Before the big ceremony, let's take a look at the supporting role food and restaurants played in some of this year's nominated films. And no, we won't be covering Joaquin Phoenix climbing into the fridge in "Joker."
"Once Upon a Time in Hollywood" pays glowing tribute to Hollywood and Los Angeles of the 1960s. So many landmarks were recreated by Quentin Tarantino and his crew for the film. But one that didn't need much for its close-up is Musso & Frank Grill. The iconic restaurant on Hollywood Boulevard is celebrating its 101st year in business.
The key scene features Rick Dalton (Leonardo DiCaprio) meeting with agent Marvin Schwarzs (Al Pacino), who offers him an opportunity to make a spaghetti western in Rome.
Barbara Ling, the film's production designer, told Architectural Digest that they were able to film there because Tarantino is a longtime customer who has been going there forever.
"They love him there and closed the restaurant down for five days for filming. The interiors are almost exactly the same (since 1919), and the headwaiters gave us the dishes used in the '60s, which was a miracle."
In addition to being featured in the Oscar-nominated film, the restaurant had a banner year in 2019 with the release of the coffee table book “The Musso & Frank Grill,” which chronicled for the first time ever the venue’s history, and receiving the “Award of Excellence for a Hollywood Restaurant” from the Hollywood Chamber of Commerce on its 100th anniversary in September.
Musso & Frank remains family-owned (fourth generation), overseen by Mark Echeverria, chief operating officer and proprietor. It also continues to expand its wine program, which earned it a coveted Restaurant Award of Excellence for 2019 from Wine Spectator Magazine, with the addition of the 2018 Musso & Frank Peake Ranch Syrah to the menu.
Across the country, "The Irishman" also brought a longtime restaurant into the spotlight. The New Corner restaurant in Dyker Heights in Brooklyn was used for numerous scenes featuring Frank Sheeran (Robert DeNiro) and Russell Bufalino (Joe Pesci).
New Corner, which opened its doors in 1936 as a one-room pizzeria, has also been featured in the HBO show “The Deuce” and last year's “The Kitchen,” starring Melissa McCarthy and Elizabeth Moss.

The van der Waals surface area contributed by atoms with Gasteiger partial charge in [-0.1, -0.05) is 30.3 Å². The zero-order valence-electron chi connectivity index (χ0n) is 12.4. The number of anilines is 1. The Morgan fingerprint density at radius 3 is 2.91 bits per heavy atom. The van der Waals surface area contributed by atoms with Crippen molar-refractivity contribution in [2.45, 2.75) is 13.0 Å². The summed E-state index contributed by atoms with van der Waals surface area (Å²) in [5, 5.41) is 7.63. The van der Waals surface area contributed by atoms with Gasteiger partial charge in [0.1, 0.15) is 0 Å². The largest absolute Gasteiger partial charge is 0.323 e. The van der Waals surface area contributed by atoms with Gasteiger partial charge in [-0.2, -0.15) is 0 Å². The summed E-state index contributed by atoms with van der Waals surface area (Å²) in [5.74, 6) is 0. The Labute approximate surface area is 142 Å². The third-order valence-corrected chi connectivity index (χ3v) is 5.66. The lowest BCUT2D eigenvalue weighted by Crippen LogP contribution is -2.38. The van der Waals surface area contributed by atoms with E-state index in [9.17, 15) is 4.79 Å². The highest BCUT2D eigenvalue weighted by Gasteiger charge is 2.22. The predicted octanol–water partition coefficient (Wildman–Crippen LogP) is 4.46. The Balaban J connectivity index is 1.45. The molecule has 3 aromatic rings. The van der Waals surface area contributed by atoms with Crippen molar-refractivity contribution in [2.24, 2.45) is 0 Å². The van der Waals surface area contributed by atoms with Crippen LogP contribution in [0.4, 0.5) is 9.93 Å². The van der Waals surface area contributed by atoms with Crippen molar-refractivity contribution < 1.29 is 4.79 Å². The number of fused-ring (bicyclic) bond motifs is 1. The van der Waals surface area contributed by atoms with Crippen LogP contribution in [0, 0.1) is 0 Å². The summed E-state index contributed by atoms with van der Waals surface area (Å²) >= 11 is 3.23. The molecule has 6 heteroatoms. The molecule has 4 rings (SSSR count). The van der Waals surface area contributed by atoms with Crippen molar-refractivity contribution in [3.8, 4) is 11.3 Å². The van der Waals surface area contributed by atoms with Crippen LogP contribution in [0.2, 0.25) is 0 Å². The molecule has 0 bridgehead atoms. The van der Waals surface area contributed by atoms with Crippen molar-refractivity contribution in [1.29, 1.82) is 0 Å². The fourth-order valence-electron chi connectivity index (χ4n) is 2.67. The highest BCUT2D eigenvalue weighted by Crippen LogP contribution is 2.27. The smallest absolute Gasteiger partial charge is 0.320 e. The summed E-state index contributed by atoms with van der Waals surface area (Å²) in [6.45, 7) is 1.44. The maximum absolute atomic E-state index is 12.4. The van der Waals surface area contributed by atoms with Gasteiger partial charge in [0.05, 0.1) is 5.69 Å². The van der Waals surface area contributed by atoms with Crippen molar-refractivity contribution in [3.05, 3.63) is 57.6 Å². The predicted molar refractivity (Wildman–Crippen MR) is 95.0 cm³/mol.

The restaurant will honor "The Irishman" whether or not it takes home any awards, Joe Colandrea, New Corner's director of marketing and son of owner Vincent Colandrea, told the Brooklyn Daily Eagle.
“We are currently in the process of putting together a dedicated wall in the restaurant that will house screenshots of New Corner in the movie, posters, scripts and other materials from ‘The Irishman,’” Colandrea said. “It was simply amazing to see the transformation of the dining room to make it uniquely tailored to what they needed for the film.”
And one final tidbit courtesy of "Parasite."
The dish "ram-don" featured in the film has a unique story. It comes up in a scene in which housewife (Cho Yeo Jeong) calls to asks her housekeeper (Jang Hye Jin) to prepare for her son after their planned outing is ruined by a rainy day. The housekeeper, who has recently been hired, is confused by the name of the dish, leading to frantic preparation.
American audiences may not realize that ram-don is not what it seems. In the English translation for jjapaguri — the Korean quick food of steak on a pile of instant noodles — the film's translator Darcy Paquet created a new word merging the words “ramen” and “udon.”
“This is something kids like, regardless of the rich or the poor,” director Bong Joon Ho told the Los Angeles Times via email. “But the rich wife couldn’t stand her kid to eat this cheap noodle so she adds sirloin topping.”
Since the movie's release, YouTube how-to videos have flourished, preparing the dish with instant black bean ramen noodles from South Korean brand Chapagetti and Neoguri’s spicy seafood-flavored Korean udon are prepared then topped with seared sirloin cubes.